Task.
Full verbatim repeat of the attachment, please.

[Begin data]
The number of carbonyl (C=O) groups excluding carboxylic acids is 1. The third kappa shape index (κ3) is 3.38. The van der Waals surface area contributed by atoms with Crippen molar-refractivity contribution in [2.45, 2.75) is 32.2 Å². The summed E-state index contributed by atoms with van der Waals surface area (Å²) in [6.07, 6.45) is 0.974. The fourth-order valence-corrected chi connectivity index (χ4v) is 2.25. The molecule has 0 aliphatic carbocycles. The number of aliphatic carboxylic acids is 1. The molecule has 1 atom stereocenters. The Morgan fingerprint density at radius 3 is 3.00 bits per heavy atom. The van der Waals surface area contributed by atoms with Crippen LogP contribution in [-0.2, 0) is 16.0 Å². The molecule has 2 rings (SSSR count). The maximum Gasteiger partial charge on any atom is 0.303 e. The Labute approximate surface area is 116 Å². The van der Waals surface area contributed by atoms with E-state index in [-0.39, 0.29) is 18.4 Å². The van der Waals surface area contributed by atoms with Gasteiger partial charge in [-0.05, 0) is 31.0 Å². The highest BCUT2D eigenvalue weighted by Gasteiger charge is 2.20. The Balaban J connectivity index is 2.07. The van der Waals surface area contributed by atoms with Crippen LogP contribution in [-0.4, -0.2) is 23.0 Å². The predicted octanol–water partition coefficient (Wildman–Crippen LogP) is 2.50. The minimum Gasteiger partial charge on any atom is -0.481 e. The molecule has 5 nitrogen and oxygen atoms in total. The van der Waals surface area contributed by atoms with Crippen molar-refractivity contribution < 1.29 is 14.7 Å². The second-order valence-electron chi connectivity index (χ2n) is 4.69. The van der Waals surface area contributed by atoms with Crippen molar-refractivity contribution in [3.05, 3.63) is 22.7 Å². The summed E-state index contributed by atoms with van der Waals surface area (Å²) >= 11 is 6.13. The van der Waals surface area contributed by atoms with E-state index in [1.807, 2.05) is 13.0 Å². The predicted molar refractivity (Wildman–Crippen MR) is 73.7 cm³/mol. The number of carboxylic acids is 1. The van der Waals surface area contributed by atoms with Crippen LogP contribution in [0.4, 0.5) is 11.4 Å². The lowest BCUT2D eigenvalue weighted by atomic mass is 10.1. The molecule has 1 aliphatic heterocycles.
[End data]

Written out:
The number of carbonyl (C=O) groups excluding carboxylic acids is 1. The third kappa shape index (κ3) is 3.38. The van der Waals surface area contributed by atoms with Crippen molar-refractivity contribution in [2.45, 2.75) is 32.2 Å². The summed E-state index contributed by atoms with van der Waals surface area (Å²) in [6.07, 6.45) is 0.974. The fourth-order valence-corrected chi connectivity index (χ4v) is 2.25. The molecule has 0 aliphatic carbocycles. The number of aliphatic carboxylic acids is 1. The molecule has 1 atom stereocenters. The Morgan fingerprint density at radius 3 is 3.00 bits per heavy atom. The van der Waals surface area contributed by atoms with Crippen LogP contribution in [-0.2, 0) is 16.0 Å². The molecule has 2 rings (SSSR count). The maximum Gasteiger partial charge on any atom is 0.303 e. The Labute approximate surface area is 116 Å². The van der Waals surface area contributed by atoms with E-state index in [-0.39, 0.29) is 18.4 Å². The van der Waals surface area contributed by atoms with Gasteiger partial charge in [-0.05, 0) is 31.0 Å². The highest BCUT2D eigenvalue weighted by Gasteiger charge is 2.20. The Balaban J connectivity index is 2.07. The van der Waals surface area contributed by atoms with Crippen LogP contribution in [-0.4, -0.2) is 23.0 Å². The predicted octanol–water partition coefficient (Wildman–Crippen LogP) is 2.50. The minimum Gasteiger partial charge on any atom is -0.481 e. The molecule has 5 nitrogen and oxygen atoms in total. The van der Waals surface area contributed by atoms with Crippen molar-refractivity contribution < 1.29 is 14.7 Å². The second-order valence-electron chi connectivity index (χ2n) is 4.69. The van der Waals surface area contributed by atoms with Crippen molar-refractivity contribution in [3.05, 3.63) is 22.7 Å². The summed E-state index contributed by atoms with van der Waals surface area (Å²) >= 11 is 6.13. The van der Waals surface area contributed by atoms with E-state index in [1.807, 2.05) is 13.0 Å². The predicted molar refractivity (Wildman–Crippen MR) is 73.7 cm³/mol. The number of carboxylic acids is 1. The van der Waals surface area contributed by atoms with Crippen LogP contribution in [0.4, 0.5) is 11.4 Å². The lowest BCUT2D eigenvalue weighted by atomic mass is 10.1. The molecule has 1 aliphatic heterocycles.